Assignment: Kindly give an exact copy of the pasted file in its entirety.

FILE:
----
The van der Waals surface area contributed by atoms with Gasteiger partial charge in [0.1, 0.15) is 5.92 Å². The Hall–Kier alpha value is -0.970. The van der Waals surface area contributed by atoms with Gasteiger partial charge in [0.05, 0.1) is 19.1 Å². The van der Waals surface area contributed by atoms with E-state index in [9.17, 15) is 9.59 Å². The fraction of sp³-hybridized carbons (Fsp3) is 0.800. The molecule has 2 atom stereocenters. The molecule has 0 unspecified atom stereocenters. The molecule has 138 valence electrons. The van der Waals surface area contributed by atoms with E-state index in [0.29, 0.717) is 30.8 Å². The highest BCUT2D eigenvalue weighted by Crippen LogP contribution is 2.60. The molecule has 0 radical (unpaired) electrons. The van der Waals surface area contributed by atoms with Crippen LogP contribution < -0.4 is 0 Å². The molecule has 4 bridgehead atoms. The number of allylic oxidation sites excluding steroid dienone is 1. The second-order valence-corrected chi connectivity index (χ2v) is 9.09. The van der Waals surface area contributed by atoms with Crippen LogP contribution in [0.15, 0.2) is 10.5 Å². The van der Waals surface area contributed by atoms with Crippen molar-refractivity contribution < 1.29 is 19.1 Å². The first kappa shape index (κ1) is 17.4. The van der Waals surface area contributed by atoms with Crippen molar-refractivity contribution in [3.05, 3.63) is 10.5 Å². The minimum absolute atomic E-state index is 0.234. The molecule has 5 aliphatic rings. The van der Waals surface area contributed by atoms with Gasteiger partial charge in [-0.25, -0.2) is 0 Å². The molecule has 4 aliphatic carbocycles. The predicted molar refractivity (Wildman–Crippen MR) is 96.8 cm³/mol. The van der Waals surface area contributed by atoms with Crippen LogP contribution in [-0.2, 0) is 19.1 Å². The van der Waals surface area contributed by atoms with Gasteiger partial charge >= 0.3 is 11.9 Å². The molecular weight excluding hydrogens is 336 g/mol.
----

The van der Waals surface area contributed by atoms with Gasteiger partial charge in [0.1, 0.15) is 5.92 Å². The Hall–Kier alpha value is -0.970. The van der Waals surface area contributed by atoms with Gasteiger partial charge in [0.05, 0.1) is 19.1 Å². The van der Waals surface area contributed by atoms with E-state index in [9.17, 15) is 9.59 Å². The fraction of sp³-hybridized carbons (Fsp3) is 0.800. The molecule has 2 atom stereocenters. The molecule has 0 unspecified atom stereocenters. The molecule has 138 valence electrons. The van der Waals surface area contributed by atoms with E-state index in [0.29, 0.717) is 30.8 Å². The highest BCUT2D eigenvalue weighted by Crippen LogP contribution is 2.60. The molecule has 0 radical (unpaired) electrons. The van der Waals surface area contributed by atoms with Crippen LogP contribution < -0.4 is 0 Å². The molecule has 4 bridgehead atoms. The number of allylic oxidation sites excluding steroid dienone is 1. The second-order valence-corrected chi connectivity index (χ2v) is 9.09. The van der Waals surface area contributed by atoms with Crippen LogP contribution in [0.15, 0.2) is 10.5 Å². The van der Waals surface area contributed by atoms with Crippen molar-refractivity contribution < 1.29 is 19.1 Å². The first kappa shape index (κ1) is 17.4. The van der Waals surface area contributed by atoms with Crippen molar-refractivity contribution in [3.05, 3.63) is 10.5 Å². The minimum absolute atomic E-state index is 0.234. The molecule has 5 aliphatic rings. The van der Waals surface area contributed by atoms with Gasteiger partial charge in [-0.25, -0.2) is 0 Å². The molecule has 4 aliphatic carbocycles. The predicted molar refractivity (Wildman–Crippen MR) is 96.8 cm³/mol. The van der Waals surface area contributed by atoms with Crippen LogP contribution in [-0.2, 0) is 19.1 Å². The van der Waals surface area contributed by atoms with Gasteiger partial charge >= 0.3 is 11.9 Å². The molecular weight excluding hydrogens is 336 g/mol.